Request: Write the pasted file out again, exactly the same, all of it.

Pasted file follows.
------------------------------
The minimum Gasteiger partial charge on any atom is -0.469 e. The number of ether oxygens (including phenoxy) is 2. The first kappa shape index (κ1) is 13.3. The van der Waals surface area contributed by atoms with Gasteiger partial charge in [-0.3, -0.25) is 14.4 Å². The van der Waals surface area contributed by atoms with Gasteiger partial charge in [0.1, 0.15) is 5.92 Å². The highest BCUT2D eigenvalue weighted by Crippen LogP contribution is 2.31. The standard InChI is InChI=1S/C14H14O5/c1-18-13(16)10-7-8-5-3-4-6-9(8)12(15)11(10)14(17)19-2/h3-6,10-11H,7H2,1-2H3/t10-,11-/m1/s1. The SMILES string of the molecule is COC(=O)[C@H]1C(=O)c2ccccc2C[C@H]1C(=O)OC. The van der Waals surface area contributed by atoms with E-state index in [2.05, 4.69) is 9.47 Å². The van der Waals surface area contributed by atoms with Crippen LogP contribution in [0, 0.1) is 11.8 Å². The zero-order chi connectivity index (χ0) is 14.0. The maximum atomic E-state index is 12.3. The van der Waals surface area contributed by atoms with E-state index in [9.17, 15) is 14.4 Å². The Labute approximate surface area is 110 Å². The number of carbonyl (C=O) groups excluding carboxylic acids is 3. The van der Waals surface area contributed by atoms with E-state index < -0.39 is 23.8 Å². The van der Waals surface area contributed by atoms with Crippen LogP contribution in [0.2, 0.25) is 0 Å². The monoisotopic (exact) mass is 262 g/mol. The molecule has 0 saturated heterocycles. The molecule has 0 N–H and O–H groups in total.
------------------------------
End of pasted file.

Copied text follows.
The minimum Gasteiger partial charge on any atom is -0.469 e. The number of ether oxygens (including phenoxy) is 2. The first kappa shape index (κ1) is 13.3. The van der Waals surface area contributed by atoms with Gasteiger partial charge in [-0.3, -0.25) is 14.4 Å². The van der Waals surface area contributed by atoms with Gasteiger partial charge in [0.1, 0.15) is 5.92 Å². The highest BCUT2D eigenvalue weighted by Crippen LogP contribution is 2.31. The standard InChI is InChI=1S/C14H14O5/c1-18-13(16)10-7-8-5-3-4-6-9(8)12(15)11(10)14(17)19-2/h3-6,10-11H,7H2,1-2H3/t10-,11-/m1/s1. The SMILES string of the molecule is COC(=O)[C@H]1C(=O)c2ccccc2C[C@H]1C(=O)OC. The van der Waals surface area contributed by atoms with E-state index in [2.05, 4.69) is 9.47 Å². The van der Waals surface area contributed by atoms with Crippen LogP contribution in [0, 0.1) is 11.8 Å². The zero-order chi connectivity index (χ0) is 14.0. The maximum atomic E-state index is 12.3. The van der Waals surface area contributed by atoms with E-state index in [9.17, 15) is 14.4 Å². The Labute approximate surface area is 110 Å². The number of carbonyl (C=O) groups excluding carboxylic acids is 3. The van der Waals surface area contributed by atoms with E-state index < -0.39 is 23.8 Å². The van der Waals surface area contributed by atoms with Crippen LogP contribution in [0.2, 0.25) is 0 Å². The monoisotopic (exact) mass is 262 g/mol. The molecule has 0 saturated heterocycles. The molecule has 0 N–H and O–H groups in total.